instance, if within the variation of the antenna capacity during the observation the rst beat frequency is adjusted to vary between 10,000 and 11,000 per second, the frequency of oscillatory circuit III should beadjusted to 9,900 per second, so that in the telephone T a tone -frequency4 of from 100 to 1,100 per second is produced in order to afford convenient audibility. In order to record the variations in the antenna capacity the following additional device isprovided as shown in Fig. 4. One of the constants of oscillatory circuit III, for instance condenser I9 is made adjustable by hand in such manner that the tone observed in telephone T during the passage of the detecting apparatus G through the different strata can always be maintained at the same pitch. This may be checked by the operator for instance through simultaneously observing a tuning fork of the proper pitch (not shown here). The adjustment of condenser I9, for maintaining this uniform pitch, is recorded on a continuously running paper strip in theV following manner. The sprocket wheel 39 for moving the recording strip 40 is coupled in suitable speed relation with the shaft 38 which carries the cable drum 35. The speed relation between sprocket wheel 39 and the cable drum may be for instance such that for each meterlength which the cable is paid out or coiled up, the sprocket wheel,and thus the paper strip 40 advances by one centimeter. 'Across the paper strip 40 is disposed a rack 4I which carries at its left handend a pencil 42, rack bar 4I being movable across the strip 40 by means of a pinion 43 which is coupled with a hand operated knob 44. This pinion is coupled by means of shaft 45 with the shaft of adjustable condenser I9, so that when the latter is adjusted to obtain "the proper constancy of tone in the telephone as described, the adjustments are transversely recorded on paper strip 40, as shown in Fig. 4. These transverse variations form the ordinates of the continuous curve while the forward movement of the paper represents the abscissa. Thus,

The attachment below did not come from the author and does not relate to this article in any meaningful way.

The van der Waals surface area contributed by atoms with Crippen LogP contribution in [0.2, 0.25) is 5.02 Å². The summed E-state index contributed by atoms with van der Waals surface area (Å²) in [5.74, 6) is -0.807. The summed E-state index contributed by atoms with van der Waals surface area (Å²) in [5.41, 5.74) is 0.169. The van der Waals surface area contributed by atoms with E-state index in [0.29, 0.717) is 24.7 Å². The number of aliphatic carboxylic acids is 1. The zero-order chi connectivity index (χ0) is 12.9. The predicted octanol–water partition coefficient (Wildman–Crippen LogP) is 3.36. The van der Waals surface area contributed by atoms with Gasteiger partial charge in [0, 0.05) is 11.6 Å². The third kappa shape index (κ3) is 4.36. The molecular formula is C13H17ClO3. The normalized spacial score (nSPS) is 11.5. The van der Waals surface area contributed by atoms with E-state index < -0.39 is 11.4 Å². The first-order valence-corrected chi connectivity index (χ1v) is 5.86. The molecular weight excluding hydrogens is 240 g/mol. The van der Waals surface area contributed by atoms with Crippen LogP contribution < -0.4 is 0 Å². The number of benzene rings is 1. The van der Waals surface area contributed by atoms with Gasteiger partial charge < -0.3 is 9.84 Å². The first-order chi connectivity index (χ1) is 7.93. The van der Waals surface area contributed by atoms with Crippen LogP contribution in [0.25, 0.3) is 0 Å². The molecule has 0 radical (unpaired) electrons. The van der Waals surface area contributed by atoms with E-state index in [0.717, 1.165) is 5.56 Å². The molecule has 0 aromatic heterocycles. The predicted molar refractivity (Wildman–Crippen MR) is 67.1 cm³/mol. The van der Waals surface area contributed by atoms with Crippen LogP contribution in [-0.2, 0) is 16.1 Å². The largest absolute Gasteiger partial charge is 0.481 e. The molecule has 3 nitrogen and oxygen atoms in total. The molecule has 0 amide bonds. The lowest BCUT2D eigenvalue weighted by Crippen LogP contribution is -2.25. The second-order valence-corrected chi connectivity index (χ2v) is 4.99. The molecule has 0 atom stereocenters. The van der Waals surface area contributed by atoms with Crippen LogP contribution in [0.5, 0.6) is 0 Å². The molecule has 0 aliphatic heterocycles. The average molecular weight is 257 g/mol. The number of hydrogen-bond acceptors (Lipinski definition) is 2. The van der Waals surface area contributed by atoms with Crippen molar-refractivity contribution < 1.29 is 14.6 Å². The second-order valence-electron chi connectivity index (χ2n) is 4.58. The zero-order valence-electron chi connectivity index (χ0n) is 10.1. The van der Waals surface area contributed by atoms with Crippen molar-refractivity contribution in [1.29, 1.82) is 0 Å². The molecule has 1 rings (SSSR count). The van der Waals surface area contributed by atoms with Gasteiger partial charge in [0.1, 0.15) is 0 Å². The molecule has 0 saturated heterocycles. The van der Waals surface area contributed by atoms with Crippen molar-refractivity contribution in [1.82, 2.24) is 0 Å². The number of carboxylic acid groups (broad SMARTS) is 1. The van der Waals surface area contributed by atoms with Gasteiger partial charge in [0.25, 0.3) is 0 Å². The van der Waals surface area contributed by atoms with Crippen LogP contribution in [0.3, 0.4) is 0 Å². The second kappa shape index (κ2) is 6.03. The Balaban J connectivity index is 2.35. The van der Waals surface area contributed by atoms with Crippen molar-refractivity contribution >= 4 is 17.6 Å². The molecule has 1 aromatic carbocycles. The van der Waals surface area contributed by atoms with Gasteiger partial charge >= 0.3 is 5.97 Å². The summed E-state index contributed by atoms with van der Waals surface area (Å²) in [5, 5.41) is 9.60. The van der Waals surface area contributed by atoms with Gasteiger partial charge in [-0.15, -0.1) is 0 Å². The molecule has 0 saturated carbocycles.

the different ordinates, when considered with respect to their position on the abscissa line and with the corresponding position of the explorer device G in the bore hole, represent each a particular response of the appertaining stratum which is properlyinterpretable from experience and through calibration of the apparatus.

While in the arrangements disclosed in Figs. 3 and 4 the operator particularly observes the frequency variations of an oscillatory circuit due to l responsive to these current variations and disposed within the explorer housing G, and which by itself delivers a current through cable K to a measuring instrument so that also in this case the transmission of high frequency currents through the cable is avoided.l